What do the Norfolk Southern train crash spewing toxic chemcials and Silicon Valley Bank closing have in common?
Follow the money. How do corporations getting regulations relaxed? Who are the politicians bending rules for their wealthy donors? How gets stuck with the bill?
Rail lobby money at work. “The influence of rail companies on policymaking was thrust into the spotlight after a Norfolk Southern train derailed in East Palestine, Ohio, on Feb. 3 while carrying toxic chemicals that could pose long-term health risks to residents. But the industry’s hold of the Congress goes beyond Norfolk Southern and its efforts to water down legislation addressing systemic safety issues.” – Open Secrets
Bank lobby money at work. “Eight years before the second-largest bank failure in American history occurred this week, the bank’s president personally pressed Congress to reduce scrutiny of his financial institution, citing the “low risk profile of our activities and business model”. Three years later — after the bank spent more than half a million dollars on federal lobbying — lawmakers obliged. – The Lever
Follow the money weakening safety regulations
Political lobbying in action
BANKING. Luetkemeyer in his most recent annual disclosure, disclosed a stake worth up to $25 million in St. Elizabeth Bancshares, a S corporation.
– His brother Brice is the president and CEO of the bank and his spouse is on its board of directors.
– Rep. Luetkemeyer has taken in between $4.6 million and $26 million in pass-through income from the bank since becoming a member of Congress, according to his annual disclosures.
– His spouse has collected annual director’s fees.
– Luetkemeyer was the chairman of the Financial Institutions and Consumer Credit Subcommittee in the 115th Congress.
– The congressional record shows that Luetkemeyer interacted with the ABA in his official capacity on the subcommittee without disclosing that he owns one of the group’s members.
In 2018, during a hearing he convened on CECL, Luetkemeyer submitted a letter from the ABA for the record, again without mentioning that the lobbying group represents his own bank.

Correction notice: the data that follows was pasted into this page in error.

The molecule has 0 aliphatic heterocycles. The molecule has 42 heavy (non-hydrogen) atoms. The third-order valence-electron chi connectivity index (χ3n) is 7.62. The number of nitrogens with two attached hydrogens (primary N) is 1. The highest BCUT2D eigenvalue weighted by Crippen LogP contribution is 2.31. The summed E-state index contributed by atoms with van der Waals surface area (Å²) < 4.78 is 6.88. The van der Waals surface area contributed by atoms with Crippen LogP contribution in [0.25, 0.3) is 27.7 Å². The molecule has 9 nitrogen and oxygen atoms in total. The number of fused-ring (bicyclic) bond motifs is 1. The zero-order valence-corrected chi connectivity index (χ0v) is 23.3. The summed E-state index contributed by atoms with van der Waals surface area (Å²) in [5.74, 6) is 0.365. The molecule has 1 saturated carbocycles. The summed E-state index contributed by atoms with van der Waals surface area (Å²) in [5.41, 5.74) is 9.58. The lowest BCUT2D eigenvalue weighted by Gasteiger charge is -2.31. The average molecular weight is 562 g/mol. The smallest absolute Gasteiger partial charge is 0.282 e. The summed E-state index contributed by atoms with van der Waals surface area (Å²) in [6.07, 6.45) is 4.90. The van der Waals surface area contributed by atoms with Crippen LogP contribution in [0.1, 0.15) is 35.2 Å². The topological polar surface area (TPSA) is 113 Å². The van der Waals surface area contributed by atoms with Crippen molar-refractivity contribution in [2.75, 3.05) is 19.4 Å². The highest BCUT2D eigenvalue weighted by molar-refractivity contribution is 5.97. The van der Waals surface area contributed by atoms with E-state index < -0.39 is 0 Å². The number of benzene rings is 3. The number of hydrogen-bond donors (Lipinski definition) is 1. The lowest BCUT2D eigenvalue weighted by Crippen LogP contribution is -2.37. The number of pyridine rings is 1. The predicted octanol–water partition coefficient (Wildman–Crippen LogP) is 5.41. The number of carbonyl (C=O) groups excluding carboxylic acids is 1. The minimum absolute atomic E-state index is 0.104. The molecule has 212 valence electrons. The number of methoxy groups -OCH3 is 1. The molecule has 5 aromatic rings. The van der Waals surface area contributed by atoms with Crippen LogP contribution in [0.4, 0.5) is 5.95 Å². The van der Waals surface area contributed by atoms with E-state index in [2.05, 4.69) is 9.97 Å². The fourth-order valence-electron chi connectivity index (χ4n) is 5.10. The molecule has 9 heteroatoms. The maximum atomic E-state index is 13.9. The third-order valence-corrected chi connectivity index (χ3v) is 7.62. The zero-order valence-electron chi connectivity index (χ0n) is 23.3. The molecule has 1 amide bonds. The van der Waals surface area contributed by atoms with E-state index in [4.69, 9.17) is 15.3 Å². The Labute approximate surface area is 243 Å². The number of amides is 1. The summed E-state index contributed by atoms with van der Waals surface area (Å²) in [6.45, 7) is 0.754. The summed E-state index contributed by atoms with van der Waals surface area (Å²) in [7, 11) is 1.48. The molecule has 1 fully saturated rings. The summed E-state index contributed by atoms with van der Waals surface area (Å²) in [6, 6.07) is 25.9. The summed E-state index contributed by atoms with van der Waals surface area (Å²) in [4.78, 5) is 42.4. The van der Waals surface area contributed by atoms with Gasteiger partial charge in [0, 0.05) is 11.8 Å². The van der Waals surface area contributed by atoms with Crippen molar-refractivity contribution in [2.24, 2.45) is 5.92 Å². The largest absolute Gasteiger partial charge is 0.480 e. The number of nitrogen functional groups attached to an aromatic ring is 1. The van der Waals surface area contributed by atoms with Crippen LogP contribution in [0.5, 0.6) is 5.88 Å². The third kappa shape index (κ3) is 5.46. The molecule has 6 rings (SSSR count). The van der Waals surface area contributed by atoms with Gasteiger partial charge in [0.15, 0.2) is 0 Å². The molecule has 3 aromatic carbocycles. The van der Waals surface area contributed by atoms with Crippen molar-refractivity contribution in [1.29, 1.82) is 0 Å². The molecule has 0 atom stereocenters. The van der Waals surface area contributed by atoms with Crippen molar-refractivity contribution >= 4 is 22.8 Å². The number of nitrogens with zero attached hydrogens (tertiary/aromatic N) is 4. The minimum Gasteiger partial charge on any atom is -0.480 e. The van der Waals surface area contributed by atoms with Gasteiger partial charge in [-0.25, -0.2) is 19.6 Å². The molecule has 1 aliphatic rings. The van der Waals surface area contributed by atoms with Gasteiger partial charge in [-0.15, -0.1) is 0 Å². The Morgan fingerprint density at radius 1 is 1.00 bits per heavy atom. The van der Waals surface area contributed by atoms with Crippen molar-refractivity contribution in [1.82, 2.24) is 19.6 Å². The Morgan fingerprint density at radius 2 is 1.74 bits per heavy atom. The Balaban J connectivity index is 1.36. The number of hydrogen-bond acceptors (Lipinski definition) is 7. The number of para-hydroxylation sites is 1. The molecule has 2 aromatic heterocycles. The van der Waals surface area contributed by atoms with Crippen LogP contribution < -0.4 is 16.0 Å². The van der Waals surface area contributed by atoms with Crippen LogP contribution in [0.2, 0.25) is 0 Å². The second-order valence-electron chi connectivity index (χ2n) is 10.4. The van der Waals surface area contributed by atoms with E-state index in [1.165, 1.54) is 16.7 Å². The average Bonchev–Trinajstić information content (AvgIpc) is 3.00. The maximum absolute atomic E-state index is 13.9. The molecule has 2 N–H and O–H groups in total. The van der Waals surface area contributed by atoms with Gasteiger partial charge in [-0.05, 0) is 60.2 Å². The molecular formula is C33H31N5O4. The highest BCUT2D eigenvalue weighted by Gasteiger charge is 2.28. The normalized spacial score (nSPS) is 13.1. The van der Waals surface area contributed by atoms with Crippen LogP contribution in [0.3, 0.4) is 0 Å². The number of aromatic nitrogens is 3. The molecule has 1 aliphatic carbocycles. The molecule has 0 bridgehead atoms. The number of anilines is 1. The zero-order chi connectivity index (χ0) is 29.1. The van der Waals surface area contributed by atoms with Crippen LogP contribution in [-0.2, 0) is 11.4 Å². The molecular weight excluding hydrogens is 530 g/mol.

“Personal enrichment is a temptation that is hard to resist,” Holman said, “That is why Congress made such a conflict of interest illegal for executive branch officials. But Congress has deemed that the same self-serving conflicts of interest shall not apply to itself. Members of Congress can use their official positions to cash in, and Luetkemeyer is making the most of it.” – Read Sludge
BANKING. Sen. John Thune (R-S.D.) — the Senate’s third largest recipient of rail industry campaign cash — pushed to repeal the electronic braking rule outright, before settling for a measure requiring additional research and a new cost-benefit analysis of the technology. Under former President Donald Trump, the braking upgrades quickly became another casualty of his administration’s slash-and-burn approach to regulatory policy.
Trump’s Transportation Department ultimately rescinded the brake rule in late 2017. Thune praised the decision in a statement arguing that “sound science and careful study” had won the day. Lever News
At the state level, the industry spent $60.3 million in lobbying between 2002 and 2022 in the 20 states OpenSecrets collects data on, with the top recipients being California, Texas and New York. In this time frame, the top company with disclosed lobbying at the state level was BNSF Railway, which spent $12.7 million since 2003. In 2022, railroad companies spent $3 million lobbying the 20 states. The years in which OpenSecrets has data in those 20 states vary. Since the 2002 election cycle, the industry has contributed $85 million to federal candidates, political parties and outside spending groups, with the majority of contributions historically going to benefit Republicans. The biggest contributors were BNSF Railway, Union Pacific Corp., CSX Corp. and Norfolk Southern. – Open Secrets
TakeAway: Stop politicians bending safety regulations for wealthy donors. Your life and savings may depend on it.
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Reposted from Democracy Labs with permission.
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